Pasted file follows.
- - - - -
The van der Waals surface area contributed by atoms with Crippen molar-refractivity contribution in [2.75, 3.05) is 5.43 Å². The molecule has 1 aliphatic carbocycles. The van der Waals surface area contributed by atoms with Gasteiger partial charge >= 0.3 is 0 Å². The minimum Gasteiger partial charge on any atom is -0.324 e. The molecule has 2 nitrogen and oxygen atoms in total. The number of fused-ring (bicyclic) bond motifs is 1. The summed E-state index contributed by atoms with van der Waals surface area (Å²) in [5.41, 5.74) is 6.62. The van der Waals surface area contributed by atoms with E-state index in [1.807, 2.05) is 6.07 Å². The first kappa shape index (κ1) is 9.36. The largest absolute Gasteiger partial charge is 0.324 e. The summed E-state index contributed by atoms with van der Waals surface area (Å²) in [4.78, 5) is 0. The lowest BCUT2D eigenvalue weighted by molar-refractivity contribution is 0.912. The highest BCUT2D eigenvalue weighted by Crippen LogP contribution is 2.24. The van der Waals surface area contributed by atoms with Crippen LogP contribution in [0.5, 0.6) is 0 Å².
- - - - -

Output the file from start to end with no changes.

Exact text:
The van der Waals surface area contributed by atoms with Crippen molar-refractivity contribution in [2.75, 3.05) is 5.43 Å². The molecule has 1 aliphatic carbocycles. The van der Waals surface area contributed by atoms with Gasteiger partial charge >= 0.3 is 0 Å². The minimum Gasteiger partial charge on any atom is -0.324 e. The molecule has 2 nitrogen and oxygen atoms in total. The number of fused-ring (bicyclic) bond motifs is 1. The summed E-state index contributed by atoms with van der Waals surface area (Å²) in [5.41, 5.74) is 6.62. The van der Waals surface area contributed by atoms with E-state index in [1.807, 2.05) is 6.07 Å². The first kappa shape index (κ1) is 9.36. The largest absolute Gasteiger partial charge is 0.324 e. The summed E-state index contributed by atoms with van der Waals surface area (Å²) in [4.78, 5) is 0. The lowest BCUT2D eigenvalue weighted by molar-refractivity contribution is 0.912. The highest BCUT2D eigenvalue weighted by Crippen LogP contribution is 2.24. The van der Waals surface area contributed by atoms with Crippen LogP contribution in [0.5, 0.6) is 0 Å².